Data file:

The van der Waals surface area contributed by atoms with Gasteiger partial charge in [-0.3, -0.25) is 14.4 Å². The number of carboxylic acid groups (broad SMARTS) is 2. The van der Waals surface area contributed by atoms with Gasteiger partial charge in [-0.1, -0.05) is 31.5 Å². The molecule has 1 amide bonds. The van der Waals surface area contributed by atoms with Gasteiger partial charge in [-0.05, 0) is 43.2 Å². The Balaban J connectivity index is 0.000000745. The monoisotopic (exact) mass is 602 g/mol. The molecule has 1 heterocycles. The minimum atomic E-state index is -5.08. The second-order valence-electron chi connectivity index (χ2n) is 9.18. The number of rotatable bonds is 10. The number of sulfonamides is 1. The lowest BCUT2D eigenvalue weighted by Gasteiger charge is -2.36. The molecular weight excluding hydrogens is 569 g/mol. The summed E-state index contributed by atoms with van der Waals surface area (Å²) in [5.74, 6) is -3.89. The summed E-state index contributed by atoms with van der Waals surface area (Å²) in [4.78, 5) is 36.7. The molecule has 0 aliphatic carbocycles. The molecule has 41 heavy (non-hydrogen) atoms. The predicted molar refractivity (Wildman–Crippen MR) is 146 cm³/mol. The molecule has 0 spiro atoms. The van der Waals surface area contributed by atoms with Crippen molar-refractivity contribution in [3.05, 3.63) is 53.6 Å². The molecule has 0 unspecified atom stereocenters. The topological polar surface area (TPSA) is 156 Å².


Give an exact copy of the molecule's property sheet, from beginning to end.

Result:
The van der Waals surface area contributed by atoms with Gasteiger partial charge in [-0.3, -0.25) is 14.4 Å². The number of carboxylic acid groups (broad SMARTS) is 2. The van der Waals surface area contributed by atoms with Gasteiger partial charge in [-0.1, -0.05) is 31.5 Å². The molecule has 1 amide bonds. The van der Waals surface area contributed by atoms with Gasteiger partial charge in [-0.05, 0) is 43.2 Å². The Balaban J connectivity index is 0.000000745. The monoisotopic (exact) mass is 602 g/mol. The molecule has 1 heterocycles. The minimum atomic E-state index is -5.08. The second-order valence-electron chi connectivity index (χ2n) is 9.18. The number of rotatable bonds is 10. The number of sulfonamides is 1. The lowest BCUT2D eigenvalue weighted by Gasteiger charge is -2.36. The molecular weight excluding hydrogens is 569 g/mol. The summed E-state index contributed by atoms with van der Waals surface area (Å²) in [5.74, 6) is -3.89. The summed E-state index contributed by atoms with van der Waals surface area (Å²) in [4.78, 5) is 36.7. The molecule has 0 aliphatic carbocycles. The molecule has 41 heavy (non-hydrogen) atoms. The predicted molar refractivity (Wildman–Crippen MR) is 146 cm³/mol. The molecule has 0 spiro atoms. The van der Waals surface area contributed by atoms with Crippen molar-refractivity contribution in [3.05, 3.63) is 53.6 Å². The molecule has 0 unspecified atom stereocenters. The topological polar surface area (TPSA) is 156 Å².